Cynthia de la Cantera Toranzo
My time of the day: dawn. My choice: Journalism. My city: Havana, so blue and so intense that I can’t deny I am its daughter. Rarely loved, inexplicably misunderstood.
Alexander Abreu is an excellent Cuban musician, trumpet player and director of the popular Havana D’Primera music group. Alexander was born in Cienfuegos, a province in the island’s center-south, but so much time and so many things definitively join him to Havana. He got to this city in 1994 to study music in the National Art School (ENA). These have been 24 years that make him, as he says, a fan of the Industriales baseball team beyond his control. Industrials is the capital’s team, the “Latino” is the team’s home. Actually, the name is Latin American Stadium, the former Grand Stadium which in turn was the former Tropical Beer Stadium in the 1930s. But with that custom of speaking using short words, directly and in a rush, Cubans simply call it the Latino. When I asked Alexander Abreu if the Latin American Stadium would be a place he would recommend to those visiting Havana he hesitates. Alexander says that this place, so crowded by Cuban baseball fanatics (with all the passion Cuban fanatics can have) is just for those seeking extreme experiences. “Let’s just imagine that the Latino can sit 55,000 persons who play music with whatever they have at hand, be it a rumba or a conga. It doesn’t matter, what’s important is that these fanatics sound. And, in addition, that it has to be very loud.”
In 1961 the stadium was rebaptized with its current name, during the closing of the 7th Latin American Congress of Students. Until then it had been the venue of the Cuban Professional Baseball League made up by four teams: Almendares, Habana, Marianao and Cienfuegos, the most important outside the capital.
The publicity billboards of the Hatuey beer, a beverage that is no longer produced or marketed on the island, of Bacardí rum, as well as that of other small Cuban and U.S. enterprises and businesses were still up until that year.
But in 1962 the publicity billboards were forbidden and the INDER (National Institute of Sports, Physical Education and Recreation) dis professionalized baseball. The sport then acquired an amateur character.
The Industriales team was formed that same year, and they inherited from the old teams of the province (Habana and Almendares) their two identifying symbols. The lion mascot and the color blue. It is such an intense and peculiar blue that among us Havanans we refer to it as “industrial blue.” They made the Latino their home and their team the maximum winner in the National Baseball Series, with 12 titles to date.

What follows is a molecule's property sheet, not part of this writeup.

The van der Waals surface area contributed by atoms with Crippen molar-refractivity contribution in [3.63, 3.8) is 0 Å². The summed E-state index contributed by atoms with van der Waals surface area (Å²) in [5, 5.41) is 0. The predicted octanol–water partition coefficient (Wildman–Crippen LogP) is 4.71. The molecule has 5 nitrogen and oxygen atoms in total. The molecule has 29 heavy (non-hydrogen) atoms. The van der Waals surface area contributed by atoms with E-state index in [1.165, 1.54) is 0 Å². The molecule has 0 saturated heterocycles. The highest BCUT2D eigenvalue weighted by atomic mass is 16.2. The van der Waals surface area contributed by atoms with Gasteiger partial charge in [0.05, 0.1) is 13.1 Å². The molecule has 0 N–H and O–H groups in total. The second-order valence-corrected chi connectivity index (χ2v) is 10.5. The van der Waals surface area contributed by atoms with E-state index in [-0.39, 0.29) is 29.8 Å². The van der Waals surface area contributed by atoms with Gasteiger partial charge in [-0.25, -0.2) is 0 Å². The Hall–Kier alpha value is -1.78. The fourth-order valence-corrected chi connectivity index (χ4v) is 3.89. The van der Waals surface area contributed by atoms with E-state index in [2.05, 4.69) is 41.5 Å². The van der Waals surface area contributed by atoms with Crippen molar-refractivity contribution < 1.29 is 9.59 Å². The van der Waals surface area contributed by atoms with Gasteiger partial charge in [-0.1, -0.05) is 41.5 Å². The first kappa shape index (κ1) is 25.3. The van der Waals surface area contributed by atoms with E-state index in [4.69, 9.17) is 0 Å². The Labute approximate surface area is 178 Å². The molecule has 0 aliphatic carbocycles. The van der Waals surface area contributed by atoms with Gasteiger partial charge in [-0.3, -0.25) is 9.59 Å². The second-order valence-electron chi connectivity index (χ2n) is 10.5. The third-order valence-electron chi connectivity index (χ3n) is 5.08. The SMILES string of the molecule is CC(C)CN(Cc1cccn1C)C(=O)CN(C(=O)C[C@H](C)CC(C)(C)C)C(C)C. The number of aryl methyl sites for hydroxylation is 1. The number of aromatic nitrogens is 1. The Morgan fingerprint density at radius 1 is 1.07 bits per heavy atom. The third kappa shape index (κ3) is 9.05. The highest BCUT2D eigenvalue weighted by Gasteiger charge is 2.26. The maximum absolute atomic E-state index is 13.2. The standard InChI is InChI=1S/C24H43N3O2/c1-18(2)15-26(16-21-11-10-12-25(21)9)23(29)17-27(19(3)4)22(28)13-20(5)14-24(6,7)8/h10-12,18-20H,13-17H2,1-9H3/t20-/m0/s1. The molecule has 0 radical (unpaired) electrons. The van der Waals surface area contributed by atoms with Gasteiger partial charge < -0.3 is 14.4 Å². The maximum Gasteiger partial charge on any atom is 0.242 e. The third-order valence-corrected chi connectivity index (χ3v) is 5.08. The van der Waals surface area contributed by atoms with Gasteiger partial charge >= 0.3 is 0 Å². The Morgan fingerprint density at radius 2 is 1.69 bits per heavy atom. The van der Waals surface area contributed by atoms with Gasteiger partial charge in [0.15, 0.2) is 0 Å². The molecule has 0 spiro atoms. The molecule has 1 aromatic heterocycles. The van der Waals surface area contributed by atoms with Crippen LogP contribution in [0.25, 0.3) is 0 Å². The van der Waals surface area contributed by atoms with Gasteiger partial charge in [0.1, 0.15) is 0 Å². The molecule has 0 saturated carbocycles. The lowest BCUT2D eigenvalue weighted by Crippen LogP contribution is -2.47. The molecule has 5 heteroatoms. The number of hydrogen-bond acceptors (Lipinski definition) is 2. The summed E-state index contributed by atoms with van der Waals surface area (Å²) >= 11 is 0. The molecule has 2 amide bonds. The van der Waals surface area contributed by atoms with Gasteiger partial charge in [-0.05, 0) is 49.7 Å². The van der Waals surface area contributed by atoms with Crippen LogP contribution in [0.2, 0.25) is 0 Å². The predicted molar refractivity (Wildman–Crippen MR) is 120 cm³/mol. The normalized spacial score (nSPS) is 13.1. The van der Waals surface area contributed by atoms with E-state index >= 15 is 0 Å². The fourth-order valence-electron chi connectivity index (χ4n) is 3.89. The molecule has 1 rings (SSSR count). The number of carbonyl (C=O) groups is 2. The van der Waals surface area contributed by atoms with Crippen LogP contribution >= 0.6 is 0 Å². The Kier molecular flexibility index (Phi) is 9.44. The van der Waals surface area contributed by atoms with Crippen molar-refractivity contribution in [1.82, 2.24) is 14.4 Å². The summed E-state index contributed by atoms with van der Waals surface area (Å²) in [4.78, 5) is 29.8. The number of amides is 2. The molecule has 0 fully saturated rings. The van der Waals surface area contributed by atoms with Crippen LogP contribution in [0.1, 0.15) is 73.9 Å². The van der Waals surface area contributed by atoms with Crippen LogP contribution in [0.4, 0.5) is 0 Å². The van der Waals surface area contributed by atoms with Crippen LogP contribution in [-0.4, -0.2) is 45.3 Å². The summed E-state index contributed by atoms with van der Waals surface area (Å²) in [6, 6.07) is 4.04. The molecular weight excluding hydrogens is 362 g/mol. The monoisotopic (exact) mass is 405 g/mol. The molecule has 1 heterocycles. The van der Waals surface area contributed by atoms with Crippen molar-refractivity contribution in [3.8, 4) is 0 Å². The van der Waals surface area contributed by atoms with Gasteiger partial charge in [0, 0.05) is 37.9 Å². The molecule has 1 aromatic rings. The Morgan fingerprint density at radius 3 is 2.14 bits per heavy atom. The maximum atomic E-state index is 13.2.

The lion, which belonged to the Habana team, did not appear again until the 1990s, since all the mascot paraphernalia, pseudonyms and slogans were considered typical of professional baseball and not of “revolutionary baseball.”
The blue, which belonged to the Almendares, is also the city’s representative color thanks to Our Lady of Regla (Yemayá in the Yoruba religion), the patron saint of the Bay of Havana’s port and goddess of the sea.
Yemayá, which according to the Letter of the Year (predictions made by the Babalawos) will reign in 2018, is precisely one of the protagonists of the “Lamento Yoruba,” a work in which Alexander makes a trip from the start of the religion in Cuba and which is included in his next CD: El cantor del pueblo (The Singer of the People).
Of the people because Alexander, who affirms this, has been able to make an adaptation of the nature of what we Cubans are.
When he finishes on time one of the recording sessions for the CD (which is expected to come out in March) and the Industriales are playing, Alexander goes to the Latino, the place that concentrates part of what this people is. He enjoys meeting with the public, taking pictures, hugging someone…. The Latino is so much Cuba that it has the same environment, the same smells and the same frenzy.
It is normal to be squeezed together at the entrance and the exit, that the vendors lose their voice crying out any typical snack (popcorn, toasted peanuts), that craving and gluttony are more than a full stomach and one ends up not just eating one, but rather several pork sandwiches – the classical Cuban sandwich – for just five pesos (0.25 CUC centavos).
Forty years had to go by since its name changed to Latin American Stadium for a U.S. Major League team to play on its field. In March 1999 Cuba and the Baltimore Orioles played a historic game. The Orioles won, three to two.
Also in March, but of 2016, during the visit to the island by then President Barack Obama, the Tampa Bay Rays played against the Cuba team. For the second time the locals lost one to the Rays’ four.
The stadium was remodeled for both occasions. Even so, it is still the place that is: folkloric, frenzied and even a bit decadent.
“Then, would you or wouldn’t you recommend the Latino?” I insist in asking Alexander.
“If you want to have some adrenaline run high, go to the Latino. If you want to laugh, go to the Latino. If you want to see an interesting baseball game, go to the Latino. That’s the only way I recommend that you go.”
Alexander Abreu sitting on the Industriales dugout